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Thread subject: A Life To Remember-Final Blog on Ceulan
||12/16/12 09:26 pm
||12/17/12 03:14 am
||Thanks Trish. So very sad :(
||12/17/12 07:23 am
||Thanks for this link. Tiger did sum it up so well.
RIP, Ceulan, and thank you to Frederic, and everyone.
||12/17/12 12:44 pm
||So very interesting to learn about life in other parts of the world. Thank you.
||12/17/12 01:04 pm
||Yes it is Nancy. We've no idea really, have we.
I don't know what can be done about these nets - they sound as if they cause many fatalities. If there's not an alternative that would be more visible, then perhaps at least some education would encourage the local fishermen to clear them away after use rather than leave them littering the waterways.
The Rutland team have started building good relations over the last couple of years. Hopefully they can start getting the message out there and make a difference.
||12/18/12 03:30 pm
||Thanks for the link also. So unfortunate, and yes, very sad.
||12/20/12 08:51 am
||I think its time to quit fitting the ospreys with gps.We know where they go to winter from each continent. How much more info do we need on how long or what route the bird took. I figure $6.000 dollars for a radio could be put to another use such as nests or education in areas where they are still being shot.
Tag the young and if they return thats good, If they don't you dont need to know what happened. The odds of survival for young are still below 50%. Gps has done nothing to raise the percentage. Time for better use of all the money. Not to mention the burden of carrying the radio to satisfy our curiosity .
||12/20/12 04:19 pm
||The demise of Ceulan has highlighted the danger of fishing nets. I did not hear too many people talk about that before.
||12/21/12 04:02 pm
||Discarded fishing tackle has always been a real danger to wildlife, nets, lines, hooks, netrings and lead sinkers etc....all potentially lethal. Resposible use and disposal of such equipment should be routine.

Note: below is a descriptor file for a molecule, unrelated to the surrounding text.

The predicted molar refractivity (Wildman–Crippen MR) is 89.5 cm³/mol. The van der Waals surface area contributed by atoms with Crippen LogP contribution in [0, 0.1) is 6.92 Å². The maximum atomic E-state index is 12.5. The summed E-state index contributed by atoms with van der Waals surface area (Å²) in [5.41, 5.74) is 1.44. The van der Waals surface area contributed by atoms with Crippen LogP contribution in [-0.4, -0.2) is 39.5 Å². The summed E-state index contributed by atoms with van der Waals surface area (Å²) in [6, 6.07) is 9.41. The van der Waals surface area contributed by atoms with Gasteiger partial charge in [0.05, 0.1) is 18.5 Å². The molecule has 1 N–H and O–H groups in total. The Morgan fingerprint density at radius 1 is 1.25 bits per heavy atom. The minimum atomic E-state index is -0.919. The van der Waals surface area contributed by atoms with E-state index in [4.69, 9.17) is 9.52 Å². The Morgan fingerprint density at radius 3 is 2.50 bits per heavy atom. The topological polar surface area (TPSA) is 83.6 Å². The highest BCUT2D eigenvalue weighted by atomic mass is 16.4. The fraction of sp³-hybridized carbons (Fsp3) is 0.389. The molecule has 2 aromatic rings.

I believe a lot has been learned through the use of GPS but whether it is worth the expense in the long run I would not know.
Hi Tim !
||12/27/12 06:25 am
||With regard to the above here is a recent quote from Larry Backlund, the Loon man of Minnesota, in his latest blog:
- Then in October I got an email from the USGS that informed me that one of the chicks from the other family on the lake had been found on Lake Phalen in St Paul, MN. He was rescued and taken to the Wildlife Rehabilition Center. We could identify him from the bands and geo locater tag that we had placed on him this summer.
He had been found with a fish hook in his neck and with fishing line wrapped around him.
The Wildlife Rehabilitation Center performed surgey to remove the hook.
Unfortunately he did not survive the surgery. The injuries and stress had just been too much in spite of the efforts of the wonderful folks at the WRC. -
||12/27/12 11:50 am
||I know we think about it in the birds' summer quarters - it's often mentioned on this message board and others - but I for one hadn't thought about fishing nets in the winter quarters.
I hope Ceulan's sad loss will put more emphasis on this aspect of the talks that the Rutland team give on their trips to Africa. Of course the local population rely heavily on fishing to provide food for their families, but if they can at least think about tidying up the nets at the end of fishing season, rather than just leaving them cluttering up the waterways it might help a little. And who knows, maybe some bright spark will come up with a more visible net that can also help reduce the chances of an osprey diving where they shouldn't.
The more knowledge and awareness, the better.
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